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novelty of what she already has. She can step back from her life and watch objectively another person in a similar situation. An opening voiceover monologue, which blends poetry with philosophy, sets the tone of the rest of the film. The poem introduces Damiel’s perspective, the frame of which is repeated through the film in different forms to show his development. The poem is spoken over images of Berliners performing simple activities: a man stands outside a bakery, a woman rides a bicycle, a family eats dinner, and a man watches TV: When the child was a child, it was a time of these questions. Why am I me and why not you? Why am I here and why not there? When did time begin and where does space end? Isn’t life under the sun just a dream? Isn’t what I hear see and smell just a mirage of a world before the world? Does evil actually exist and are there people who are really evil? How can it be that I, who am I, wasn’t before I was, and that sometime I, the one I am no longer will be the one I am?49 The poem linguistically strengthens the film’s images. The words give the pictures meaning, enabling the viewer to see the seemingly normal story world in a new way. The deep questions of identity, existence and reality based on the senses proposed in this opening monologue fuel the viewer’s imagination and introduce the privileged character perspective. The repetition of the frame of the poem shows Damiel’s inward journey. When he ponders his existence as an immortal child the poem reflects his state of mind; when he achieves his wish the poem shows his maintained childlike perspective and his enhanced joy in newness. The poem shows Damiel’s consistently childlike perspective. He embodies the philosophical child and his passage, fueled by desire, mirrors a childlike image. His eyes are curious, his

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demeanor always exploring. He views the world as always new. He is, in a sense, a man who never grew up. The film allows the verbalization of latent thoughts. These thoughts achieve poetic enunciation. Thought lies latent in our minds. It is never enunciated and thus could take on any form. Hearing the collective thoughts of the Berliners, we understand something more of ourselves. Thought, being the condensed form of language, holds existential value. It is said, “you are what you eat.” Are we what we think? Co-writer Peter Handke’s poetry played a fundamental role in the film’s construction of reality and non-reality: Wings of Desire is a crowning example of [Handke’s] search for otherness in language that distinguishes poetic discourse from the abused verbiage of the everyday world. With this forced artificiality, Handke hopes that language will be able to conjure up the spiritual and mediate transcendence… Such poeticized speech and spiritual exhortation attempt to infuse Wings of Desire with an otherworldly quality, putting it against its images of the everyday.50 Handke says thought is poetry. In reality, since thought remains intangible, we do not hear poetry of thought spouted at every turn. Wings of Desire allows us to see the transcendence of latent thought, the ideas rushing through our heads perhaps never realized. We may verbalize our grocery list and our daily schedule. When asked how we are doing, we say, “okay. I’m fine.” Handke predicates that our latent thoughts are divined when enunciated. Thought, to Handke, perhaps reflects more the unconscious spirit than conscious mind. One of the humans Damiel follows is Homer, the aged poet. His thoughts linger on his storytelling abilities, the power inherent in narration, and the human need for narrative:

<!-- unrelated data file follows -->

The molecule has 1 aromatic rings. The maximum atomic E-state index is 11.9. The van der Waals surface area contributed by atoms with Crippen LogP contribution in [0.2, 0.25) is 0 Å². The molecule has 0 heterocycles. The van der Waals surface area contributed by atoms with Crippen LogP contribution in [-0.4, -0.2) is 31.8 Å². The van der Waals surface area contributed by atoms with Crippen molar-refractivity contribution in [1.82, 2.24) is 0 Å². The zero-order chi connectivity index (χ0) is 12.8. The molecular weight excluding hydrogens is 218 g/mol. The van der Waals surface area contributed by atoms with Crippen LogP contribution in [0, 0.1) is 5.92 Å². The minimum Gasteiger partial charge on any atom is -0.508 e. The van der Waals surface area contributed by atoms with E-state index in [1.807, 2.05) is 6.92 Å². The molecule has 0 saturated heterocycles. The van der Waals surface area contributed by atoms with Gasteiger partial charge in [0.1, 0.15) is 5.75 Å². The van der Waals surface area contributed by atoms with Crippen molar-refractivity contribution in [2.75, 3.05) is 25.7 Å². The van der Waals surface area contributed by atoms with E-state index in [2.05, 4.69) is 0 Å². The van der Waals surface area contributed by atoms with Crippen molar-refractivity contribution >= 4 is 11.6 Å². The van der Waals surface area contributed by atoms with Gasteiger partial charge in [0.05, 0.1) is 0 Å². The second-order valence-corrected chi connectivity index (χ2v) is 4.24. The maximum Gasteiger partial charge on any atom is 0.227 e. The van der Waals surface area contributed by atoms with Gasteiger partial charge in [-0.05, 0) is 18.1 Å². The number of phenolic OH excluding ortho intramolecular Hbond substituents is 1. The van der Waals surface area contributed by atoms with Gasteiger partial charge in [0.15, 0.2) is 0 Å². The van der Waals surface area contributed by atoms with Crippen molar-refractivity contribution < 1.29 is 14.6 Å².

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Where are you my heroes? Where are you, my children? Where are my own, the curious ones? The first, the original ones? Name me, muse, the immortal singer who, abandoned by those who listened to him, lost his voice. He who, from the angel of poetry that he was, became the poet, ignored or mocked, outside on the threshold of no-man’s land.51 While representative of Homer’s inner thought, his monologue does not correlate to everyday speech. Homer’s thoughts, just as the other inner monologues spoken through the film, show a hidden poetic nature of language. While everyone may not be a poet, Handke supposes that we are all in some way poetic thinkers. The use of poetry in the film heightens the sense of reality, representing the images, which may seem normal and everyday, as lyrical and prosaic. Damiel finds his desire in an earth-bound woman, Marion, at the circus. She swings on the trapeze sporting a pair of angel wings, referred to as “chicken feathers” because of their awkwardness and inability to make her angelic. In the theater full of children, Damiel, having found an object of earthly desire, expresses the loss of his childlike perspective within the frame of the poem: When the child was a child it woke up once in a strange bed and now time and time again. Many people seemed beautiful then, but not so much anymore, only if it’s lucky. It had a precise picture of paradise and now can only guess at it. It couldn’t imagine nothingness and today shudders at the idea. When the child was a child it played with enthusiasm and now with such involvement only when it concern work.52 Once his eyes fall on Marion, Damiel is able to see another perspective, which is reflected in the change of the poem. Marion offers Damiel a link to the physicality and tangibility of the mortal world. In this way Damiel helps us understand the emotional transition from child to adult. We lose our untainted perception in lieu of judgment. We lose the sense of endlessness but gain a fear of inevitable